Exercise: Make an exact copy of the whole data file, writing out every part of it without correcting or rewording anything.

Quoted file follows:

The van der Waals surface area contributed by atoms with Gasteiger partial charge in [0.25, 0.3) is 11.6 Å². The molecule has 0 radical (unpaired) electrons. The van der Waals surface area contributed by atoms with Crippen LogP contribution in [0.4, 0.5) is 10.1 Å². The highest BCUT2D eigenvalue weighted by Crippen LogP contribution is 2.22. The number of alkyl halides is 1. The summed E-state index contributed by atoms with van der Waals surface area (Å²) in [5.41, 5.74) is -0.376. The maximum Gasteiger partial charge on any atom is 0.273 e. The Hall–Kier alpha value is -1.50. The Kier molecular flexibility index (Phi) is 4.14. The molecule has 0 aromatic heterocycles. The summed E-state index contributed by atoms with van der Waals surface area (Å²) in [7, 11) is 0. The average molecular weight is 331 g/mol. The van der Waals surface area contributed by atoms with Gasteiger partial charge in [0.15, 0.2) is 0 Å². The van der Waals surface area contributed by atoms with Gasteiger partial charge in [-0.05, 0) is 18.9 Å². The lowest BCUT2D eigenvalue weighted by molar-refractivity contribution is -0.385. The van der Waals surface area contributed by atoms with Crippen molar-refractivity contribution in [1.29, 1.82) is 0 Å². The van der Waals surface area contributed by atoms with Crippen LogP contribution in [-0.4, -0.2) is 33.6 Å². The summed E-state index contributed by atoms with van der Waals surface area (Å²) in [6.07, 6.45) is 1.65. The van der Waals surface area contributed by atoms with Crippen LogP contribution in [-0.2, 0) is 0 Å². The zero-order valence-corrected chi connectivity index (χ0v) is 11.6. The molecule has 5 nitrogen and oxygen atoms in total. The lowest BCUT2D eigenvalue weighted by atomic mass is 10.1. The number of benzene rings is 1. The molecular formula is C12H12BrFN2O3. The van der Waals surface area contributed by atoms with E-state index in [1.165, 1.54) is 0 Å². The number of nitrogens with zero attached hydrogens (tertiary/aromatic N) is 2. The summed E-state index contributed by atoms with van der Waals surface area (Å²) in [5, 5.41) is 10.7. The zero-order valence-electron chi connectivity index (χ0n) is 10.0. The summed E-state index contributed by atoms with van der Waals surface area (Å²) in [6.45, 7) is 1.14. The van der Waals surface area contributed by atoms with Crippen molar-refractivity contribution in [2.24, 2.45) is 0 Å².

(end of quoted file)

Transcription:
The van der Waals surface area contributed by atoms with Gasteiger partial charge in [0.25, 0.3) is 11.6 Å². The molecule has 0 radical (unpaired) electrons. The van der Waals surface area contributed by atoms with Crippen LogP contribution in [0.4, 0.5) is 10.1 Å². The highest BCUT2D eigenvalue weighted by Crippen LogP contribution is 2.22. The number of alkyl halides is 1. The summed E-state index contributed by atoms with van der Waals surface area (Å²) in [5.41, 5.74) is -0.376. The maximum Gasteiger partial charge on any atom is 0.273 e. The Hall–Kier alpha value is -1.50. The Kier molecular flexibility index (Phi) is 4.14. The molecule has 0 aromatic heterocycles. The summed E-state index contributed by atoms with van der Waals surface area (Å²) in [7, 11) is 0. The average molecular weight is 331 g/mol. The van der Waals surface area contributed by atoms with Gasteiger partial charge in [0.15, 0.2) is 0 Å². The van der Waals surface area contributed by atoms with Gasteiger partial charge in [-0.05, 0) is 18.9 Å². The lowest BCUT2D eigenvalue weighted by molar-refractivity contribution is -0.385. The van der Waals surface area contributed by atoms with Crippen molar-refractivity contribution in [1.29, 1.82) is 0 Å². The van der Waals surface area contributed by atoms with Crippen LogP contribution in [-0.4, -0.2) is 33.6 Å². The summed E-state index contributed by atoms with van der Waals surface area (Å²) in [6.07, 6.45) is 1.65. The van der Waals surface area contributed by atoms with Crippen LogP contribution in [-0.2, 0) is 0 Å². The zero-order valence-corrected chi connectivity index (χ0v) is 11.6. The molecule has 5 nitrogen and oxygen atoms in total. The lowest BCUT2D eigenvalue weighted by atomic mass is 10.1. The number of benzene rings is 1. The molecular formula is C12H12BrFN2O3. The van der Waals surface area contributed by atoms with E-state index in [1.165, 1.54) is 0 Å². The number of nitrogens with zero attached hydrogens (tertiary/aromatic N) is 2. The summed E-state index contributed by atoms with van der Waals surface area (Å²) in [5, 5.41) is 10.7. The zero-order valence-electron chi connectivity index (χ0n) is 10.0. The summed E-state index contributed by atoms with van der Waals surface area (Å²) in [6.45, 7) is 1.14. The van der Waals surface area contributed by atoms with Crippen molar-refractivity contribution in [2.24, 2.45) is 0 Å².